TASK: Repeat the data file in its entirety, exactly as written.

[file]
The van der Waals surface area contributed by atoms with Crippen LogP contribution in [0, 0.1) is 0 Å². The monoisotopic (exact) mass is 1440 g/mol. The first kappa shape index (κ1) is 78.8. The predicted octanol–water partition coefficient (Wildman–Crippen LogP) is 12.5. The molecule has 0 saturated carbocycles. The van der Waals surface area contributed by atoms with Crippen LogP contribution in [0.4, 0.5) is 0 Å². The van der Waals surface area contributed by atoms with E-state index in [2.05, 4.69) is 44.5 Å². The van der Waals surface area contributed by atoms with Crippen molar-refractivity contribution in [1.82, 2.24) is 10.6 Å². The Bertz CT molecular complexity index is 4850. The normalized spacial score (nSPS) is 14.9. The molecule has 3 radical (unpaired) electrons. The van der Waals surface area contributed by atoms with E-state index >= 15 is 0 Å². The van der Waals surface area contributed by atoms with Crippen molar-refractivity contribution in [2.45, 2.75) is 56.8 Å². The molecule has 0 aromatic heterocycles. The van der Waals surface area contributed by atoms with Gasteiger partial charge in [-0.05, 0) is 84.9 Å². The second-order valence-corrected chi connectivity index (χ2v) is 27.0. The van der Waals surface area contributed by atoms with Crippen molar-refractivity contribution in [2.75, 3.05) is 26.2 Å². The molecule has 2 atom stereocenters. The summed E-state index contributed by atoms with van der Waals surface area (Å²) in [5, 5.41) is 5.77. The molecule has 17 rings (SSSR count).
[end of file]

The van der Waals surface area contributed by atoms with Crippen LogP contribution in [0, 0.1) is 0 Å². The monoisotopic (exact) mass is 1440 g/mol. The first kappa shape index (κ1) is 78.8. The predicted octanol–water partition coefficient (Wildman–Crippen LogP) is 12.5. The molecule has 0 saturated carbocycles. The van der Waals surface area contributed by atoms with Crippen LogP contribution in [0.4, 0.5) is 0 Å². The van der Waals surface area contributed by atoms with E-state index in [2.05, 4.69) is 44.5 Å². The van der Waals surface area contributed by atoms with Crippen molar-refractivity contribution in [1.82, 2.24) is 10.6 Å². The Bertz CT molecular complexity index is 4850. The normalized spacial score (nSPS) is 14.9. The molecule has 3 radical (unpaired) electrons. The van der Waals surface area contributed by atoms with E-state index >= 15 is 0 Å². The van der Waals surface area contributed by atoms with Crippen molar-refractivity contribution in [2.45, 2.75) is 56.8 Å². The molecule has 0 aromatic heterocycles. The van der Waals surface area contributed by atoms with Gasteiger partial charge in [-0.05, 0) is 84.9 Å². The second-order valence-corrected chi connectivity index (χ2v) is 27.0. The van der Waals surface area contributed by atoms with Crippen molar-refractivity contribution in [2.75, 3.05) is 26.2 Å². The molecule has 2 atom stereocenters. The summed E-state index contributed by atoms with van der Waals surface area (Å²) in [5, 5.41) is 5.77. The molecule has 17 rings (SSSR count).